In a year when the nation’s overall prison population dropped, the number of older inmates grew rapidly in 2014, continuing a trend that translates into higher federal and state prison health care spending.

New federal data show that from 1999 to 2014, the number of state and federal prisoners age 55 or older increased 250 percent.

This compares to a growth rate of only 8 percent among inmates younger than 55, according to the Bureau of Justice Statistics, which also reported that the U.S. prison population fell in 2014 to its lowest level since 2005.

In 1999, inmates age 55 and above—a common definition of older prisoners—represented just 3 percent of the total population. By 2014, that share had grown to 10 percent. Continue reading

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Seniors tell medical students what they need from doctors

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Belle Likover, a 95-year-old retired social worker, told Case Western Reserve medical students that growing old gracefully is all about being able to adapt to one’s changing life situation, including health challenges. (Photo by Lynn Ischay for Kaiser Health News)

By Susan Jaffe
KHN

CLEVELAND – When doctors told Robert Madison his wife had dementia, they didn’t explain very much. His successful career as an architect hardly prepared him for what came next.

“A week before she passed away her behavior was different, and I was angry because I thought she was deliberately not doing things,” Madison, now 92, told a group of nearly 200 students at Case Western Reserve School of Medicine here. “You are knowledgeable in treating patients, but I’m the patient, too, and if someone had said she can’t control anything, I would have been better able to understand what was taking place.”

Belle Likover recounted for the students how she insisted when her husband was dying of lymphoma that doctors in the hospital not make decisions without involving his oncologist.

“When someone is in the hospital, they need an advocate with them at all times,” said Likover, who turns 96 next month. “But to expect that from families when they are in crisis is expecting too much. The medical profession has to address that.”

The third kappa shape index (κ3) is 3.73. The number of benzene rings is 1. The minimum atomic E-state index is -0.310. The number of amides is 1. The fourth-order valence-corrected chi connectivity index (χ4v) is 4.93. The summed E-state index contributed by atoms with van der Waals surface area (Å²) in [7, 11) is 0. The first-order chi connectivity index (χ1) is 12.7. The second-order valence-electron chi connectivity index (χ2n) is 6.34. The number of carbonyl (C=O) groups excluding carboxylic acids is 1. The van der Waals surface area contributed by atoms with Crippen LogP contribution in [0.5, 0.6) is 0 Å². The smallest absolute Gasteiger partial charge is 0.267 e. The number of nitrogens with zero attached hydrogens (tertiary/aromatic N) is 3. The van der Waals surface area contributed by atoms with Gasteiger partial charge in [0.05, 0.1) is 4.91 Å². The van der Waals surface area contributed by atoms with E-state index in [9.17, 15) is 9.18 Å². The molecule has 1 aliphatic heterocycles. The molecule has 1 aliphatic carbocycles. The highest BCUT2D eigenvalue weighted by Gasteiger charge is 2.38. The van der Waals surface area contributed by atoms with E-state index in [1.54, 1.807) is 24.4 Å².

Madison and Likover were among six people all over the age of 90 invited to talk to the second-year medical students this month. The annual panel discussion, called “Life Over 90,” is aimed at nudging students toward choosing geriatric medicine, the primary care field that focuses on the elderly. It is among the lowest-paid specialties, and geriatricians must contend with complex cases that are time consuming and are often not reimbursed adequately by Medicare or private insurance. And their patients can have diseases that can only be managed but never cured. Continue reading

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Surge in statin use among very elderly without heart trouble raises doubts

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HeartBy Lisa Gillespie
KHN

Many doctors are choosing a better-safe-than-sorry approach to heading off heart trouble in very elderly patients.

Inexpensive statin drugs are given to millions of people to reduce cholesterol, even many who do not show signs of heart disease.

But a recent study has found that seniors with no history of heart trouble are now nearly four times more likely – from 9 percent to 34 percent – to get those drugs than they were in 1999.

Here’s the catch: For patients of that age, there is little research showing statins’ preventive heart benefits outweigh possible risks, which can include muscle pain and the onset of diabetes.  There have only been a handful of studies that included the over-79 population, according to a review in the American Journal of Cardiology in 2012. Continue reading

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How one home health agency earned five stars

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Annie Wilson swings a soccer ball back and forth as physical therapist Kurt Harcar supports her. (Photo by Michael Tomsic/WFAE)

By Michael Tomsic, WFAE
KHN

CHARLOTTE — Home health agencies are a segment of the medical industry that you may not know about if you or a loved one has never needed one. The companies send therapists and nurses into the homes of Medicare patients to help them recover from an illness or surgery.

This summer the federal government started rating home health agencies – doling out one to five stars – to give consumers a better picture of the job  they do. The top grades were elusive: only 239 agencies out of 9,000 nationwide earned five stars, according to a Kaiser Health News analysis.

In North Carolina, Brookdale Home Health Charlotte was one of just two agencies out of more than 170 in the state to earn five stars. How did they manage it? Continue reading